Designing Palate and Palette: Jefferson’s Culinary Odyssey Through Cross-disciplinary Creativity
In the dynamic realm of design education, the intersection of disciplines often sparks heightened levels of creativity and innovation. At Jefferson, a new interdisciplinary collaboration unfolded within the interior design and visual communication design studios, igniting students’ imaginations and challenging traditional boundaries.
This unique venture saw 13 teams of visual communication design and interior design students working together on a project with a distinct flavor—creating a restaurant concept inspired by an existing Philadelphia eatery rooted in non-Western culture.
The studio was born out of a partnership between Dr. Grace Ong Yan, associate professor of interior design; Beth Shirrell, associate professor and program director of visual communication design; and Renée Walker, associate professor of visual communication design.
“As professors, we want to help students get out of their comfort zone,” Shirrell says. “It created a positive energy and excitement for them to learn about different cultures through the lens of food. It was an opportunity for them to tell the story of a culture through design.”
The project began with a presentation and panel discussion called “Blurring Boundaries: Multidisciplinary Design for Food and Culture Experience,” which brought together New York-based firms 2×4 and LAB at Rockwell Group to discuss branding, architecture and design in creating food and culture experiences.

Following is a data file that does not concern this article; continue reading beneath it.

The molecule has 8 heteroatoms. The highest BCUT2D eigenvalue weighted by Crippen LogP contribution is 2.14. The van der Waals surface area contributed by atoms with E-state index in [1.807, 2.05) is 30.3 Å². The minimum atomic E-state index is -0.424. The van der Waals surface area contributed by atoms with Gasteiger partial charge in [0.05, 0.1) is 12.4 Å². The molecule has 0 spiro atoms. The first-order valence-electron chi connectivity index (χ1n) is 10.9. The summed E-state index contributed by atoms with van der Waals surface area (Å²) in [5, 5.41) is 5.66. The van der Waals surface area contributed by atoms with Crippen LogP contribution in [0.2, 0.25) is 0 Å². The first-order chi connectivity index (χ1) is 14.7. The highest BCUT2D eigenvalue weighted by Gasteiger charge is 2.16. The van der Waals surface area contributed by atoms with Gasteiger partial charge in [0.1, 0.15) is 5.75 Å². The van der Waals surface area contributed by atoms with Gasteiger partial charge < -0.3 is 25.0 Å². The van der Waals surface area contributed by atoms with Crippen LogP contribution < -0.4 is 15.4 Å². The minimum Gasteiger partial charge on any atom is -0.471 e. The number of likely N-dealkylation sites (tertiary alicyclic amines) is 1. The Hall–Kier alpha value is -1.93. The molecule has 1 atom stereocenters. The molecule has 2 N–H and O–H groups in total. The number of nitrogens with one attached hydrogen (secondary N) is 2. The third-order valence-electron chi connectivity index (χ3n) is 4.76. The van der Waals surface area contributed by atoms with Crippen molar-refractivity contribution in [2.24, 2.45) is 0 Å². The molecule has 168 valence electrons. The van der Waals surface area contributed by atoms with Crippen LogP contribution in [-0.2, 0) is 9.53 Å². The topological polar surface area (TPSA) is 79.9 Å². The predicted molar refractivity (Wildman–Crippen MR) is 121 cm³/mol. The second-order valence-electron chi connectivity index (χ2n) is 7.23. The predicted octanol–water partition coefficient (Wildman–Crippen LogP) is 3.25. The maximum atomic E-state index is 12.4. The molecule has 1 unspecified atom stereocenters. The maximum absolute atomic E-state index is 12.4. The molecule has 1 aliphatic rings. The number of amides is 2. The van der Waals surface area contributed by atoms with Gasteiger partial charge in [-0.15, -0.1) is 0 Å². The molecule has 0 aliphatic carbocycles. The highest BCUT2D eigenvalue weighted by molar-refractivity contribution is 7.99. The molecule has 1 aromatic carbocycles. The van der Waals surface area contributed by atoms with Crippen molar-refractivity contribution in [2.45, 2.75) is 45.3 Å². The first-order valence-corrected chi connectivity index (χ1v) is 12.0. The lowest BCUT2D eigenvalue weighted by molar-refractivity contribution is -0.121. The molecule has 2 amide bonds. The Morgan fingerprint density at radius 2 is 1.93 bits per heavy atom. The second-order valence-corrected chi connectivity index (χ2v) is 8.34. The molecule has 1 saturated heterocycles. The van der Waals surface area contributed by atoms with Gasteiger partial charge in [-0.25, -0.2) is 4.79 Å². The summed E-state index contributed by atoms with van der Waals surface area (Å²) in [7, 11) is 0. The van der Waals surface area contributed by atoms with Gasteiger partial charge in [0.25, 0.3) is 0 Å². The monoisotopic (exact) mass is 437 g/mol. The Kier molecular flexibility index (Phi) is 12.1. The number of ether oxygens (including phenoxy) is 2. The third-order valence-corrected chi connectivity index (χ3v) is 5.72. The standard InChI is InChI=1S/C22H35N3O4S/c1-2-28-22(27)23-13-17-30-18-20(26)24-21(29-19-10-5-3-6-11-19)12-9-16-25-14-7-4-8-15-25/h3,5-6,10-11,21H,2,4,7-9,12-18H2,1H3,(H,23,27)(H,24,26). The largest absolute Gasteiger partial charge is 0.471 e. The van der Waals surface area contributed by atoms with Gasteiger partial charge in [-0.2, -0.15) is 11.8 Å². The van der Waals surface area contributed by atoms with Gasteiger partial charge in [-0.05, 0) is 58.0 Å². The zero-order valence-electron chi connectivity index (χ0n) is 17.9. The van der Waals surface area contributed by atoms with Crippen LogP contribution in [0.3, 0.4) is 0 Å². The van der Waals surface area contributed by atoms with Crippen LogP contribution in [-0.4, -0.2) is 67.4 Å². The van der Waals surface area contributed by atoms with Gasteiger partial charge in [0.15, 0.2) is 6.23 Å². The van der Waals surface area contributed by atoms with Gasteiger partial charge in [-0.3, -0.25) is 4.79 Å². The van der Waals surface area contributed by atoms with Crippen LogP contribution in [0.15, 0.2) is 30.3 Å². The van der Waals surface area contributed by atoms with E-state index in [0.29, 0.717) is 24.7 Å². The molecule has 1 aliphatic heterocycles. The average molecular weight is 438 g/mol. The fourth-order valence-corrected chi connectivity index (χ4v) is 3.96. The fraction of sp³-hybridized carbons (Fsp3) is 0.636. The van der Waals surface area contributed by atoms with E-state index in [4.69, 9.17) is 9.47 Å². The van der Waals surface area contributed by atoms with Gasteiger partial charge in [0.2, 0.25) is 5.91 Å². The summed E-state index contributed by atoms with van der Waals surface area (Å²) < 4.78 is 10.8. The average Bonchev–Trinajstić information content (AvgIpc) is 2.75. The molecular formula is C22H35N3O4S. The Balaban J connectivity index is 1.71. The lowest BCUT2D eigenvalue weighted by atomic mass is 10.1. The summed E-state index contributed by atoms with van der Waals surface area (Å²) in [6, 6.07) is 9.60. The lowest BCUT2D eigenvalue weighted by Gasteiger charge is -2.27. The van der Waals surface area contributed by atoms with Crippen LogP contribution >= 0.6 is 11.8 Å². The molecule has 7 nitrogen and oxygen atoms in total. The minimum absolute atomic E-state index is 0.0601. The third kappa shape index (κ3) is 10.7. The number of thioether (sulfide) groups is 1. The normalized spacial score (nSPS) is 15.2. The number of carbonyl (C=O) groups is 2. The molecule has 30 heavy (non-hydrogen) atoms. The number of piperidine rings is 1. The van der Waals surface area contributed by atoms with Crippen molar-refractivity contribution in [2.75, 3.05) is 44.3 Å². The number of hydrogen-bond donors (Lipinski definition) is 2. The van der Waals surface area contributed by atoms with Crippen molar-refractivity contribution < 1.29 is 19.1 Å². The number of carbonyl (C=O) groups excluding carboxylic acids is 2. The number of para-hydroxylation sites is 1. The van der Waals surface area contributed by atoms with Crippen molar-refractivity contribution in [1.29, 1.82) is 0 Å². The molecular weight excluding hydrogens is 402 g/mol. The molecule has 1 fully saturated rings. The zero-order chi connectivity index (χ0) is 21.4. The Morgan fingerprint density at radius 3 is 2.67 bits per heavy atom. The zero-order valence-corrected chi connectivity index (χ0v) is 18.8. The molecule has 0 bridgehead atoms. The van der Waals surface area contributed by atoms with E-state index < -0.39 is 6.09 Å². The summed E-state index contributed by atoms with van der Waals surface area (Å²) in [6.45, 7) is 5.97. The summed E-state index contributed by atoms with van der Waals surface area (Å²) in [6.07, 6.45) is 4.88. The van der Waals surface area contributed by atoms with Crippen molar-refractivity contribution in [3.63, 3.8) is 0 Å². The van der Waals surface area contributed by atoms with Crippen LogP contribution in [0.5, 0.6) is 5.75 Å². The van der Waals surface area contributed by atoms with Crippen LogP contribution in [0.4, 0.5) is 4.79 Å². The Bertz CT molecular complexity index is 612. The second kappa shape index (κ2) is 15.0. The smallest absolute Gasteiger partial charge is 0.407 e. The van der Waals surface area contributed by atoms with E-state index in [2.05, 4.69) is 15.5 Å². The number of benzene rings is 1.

The studio allowed students to build skills, flex their design muscles and grapple with concepts like cultural appropriation in their work and fields of study. For students Anita Esin, Emma Maddaluna and Haley Nelson, who partnered on a West African restaurant concept, staying true to the culture meant conducting a lot of background research. Maddaluna, a visual communication design senior, chose a color palette based on that research. Then, the team selected themes to guide their designs.
For example, the team used trees and their branches to inspire the restaurant layout and a graphic wall they conceived. Esin, Maddaluna and Nelson played to their strengths to develop the best possible plans for their restaurant.
Maddaluna created and printed the restaurant’s visual concepts. At the same time, Esin and Nelson collaborated on the interiors, with Maddaluna taking the lead from a technical model-building perspective. To challenge themselves further, the interior design students built on their class lessons and used model-making software they just learned to use.
“We worked together super well,” says Nelson, an interior design sophomore. “I’m very grateful.”
The faculty noticed the multidisciplinary teams that collaborated closely created the most interesting projects.
“One team created an environmental graphic wall featuring key Columbian food ingredients on a dynamic curved wall,” Dr. Ong Yan says. “It blew my mind. It’s a tight collaboration and a great design. There are elements that I don’t think interior design students would have thought of because they come from another discipline. It’s a magical thing when these concepts come together. It’s unexpected, but it works really, really well.”